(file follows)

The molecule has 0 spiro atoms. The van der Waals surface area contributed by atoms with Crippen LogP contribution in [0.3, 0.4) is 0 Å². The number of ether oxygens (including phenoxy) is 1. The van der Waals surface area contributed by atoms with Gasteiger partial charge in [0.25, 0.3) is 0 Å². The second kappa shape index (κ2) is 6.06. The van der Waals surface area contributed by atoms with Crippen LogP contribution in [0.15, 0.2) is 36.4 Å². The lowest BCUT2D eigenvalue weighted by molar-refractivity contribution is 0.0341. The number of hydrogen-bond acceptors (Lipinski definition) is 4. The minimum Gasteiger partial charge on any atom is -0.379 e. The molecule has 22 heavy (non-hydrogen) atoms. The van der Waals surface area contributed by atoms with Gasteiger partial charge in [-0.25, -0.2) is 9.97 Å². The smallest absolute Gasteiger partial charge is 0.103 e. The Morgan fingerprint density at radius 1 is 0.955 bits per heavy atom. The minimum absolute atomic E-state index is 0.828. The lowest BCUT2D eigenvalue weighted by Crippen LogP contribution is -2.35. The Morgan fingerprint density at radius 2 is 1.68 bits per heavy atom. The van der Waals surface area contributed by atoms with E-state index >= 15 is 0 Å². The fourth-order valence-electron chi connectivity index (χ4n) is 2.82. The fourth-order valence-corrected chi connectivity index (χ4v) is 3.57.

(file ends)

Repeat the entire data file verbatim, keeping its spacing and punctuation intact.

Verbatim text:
The molecule has 0 spiro atoms. The van der Waals surface area contributed by atoms with Crippen LogP contribution in [0.3, 0.4) is 0 Å². The number of ether oxygens (including phenoxy) is 1. The van der Waals surface area contributed by atoms with Gasteiger partial charge in [0.25, 0.3) is 0 Å². The second kappa shape index (κ2) is 6.06. The van der Waals surface area contributed by atoms with Crippen LogP contribution in [0.15, 0.2) is 36.4 Å². The lowest BCUT2D eigenvalue weighted by molar-refractivity contribution is 0.0341. The number of hydrogen-bond acceptors (Lipinski definition) is 4. The minimum Gasteiger partial charge on any atom is -0.379 e. The molecule has 22 heavy (non-hydrogen) atoms. The van der Waals surface area contributed by atoms with Gasteiger partial charge in [-0.25, -0.2) is 9.97 Å². The smallest absolute Gasteiger partial charge is 0.103 e. The Morgan fingerprint density at radius 1 is 0.955 bits per heavy atom. The minimum absolute atomic E-state index is 0.828. The lowest BCUT2D eigenvalue weighted by Crippen LogP contribution is -2.35. The Morgan fingerprint density at radius 2 is 1.68 bits per heavy atom. The van der Waals surface area contributed by atoms with E-state index >= 15 is 0 Å². The fourth-order valence-electron chi connectivity index (χ4n) is 2.82. The fourth-order valence-corrected chi connectivity index (χ4v) is 3.57.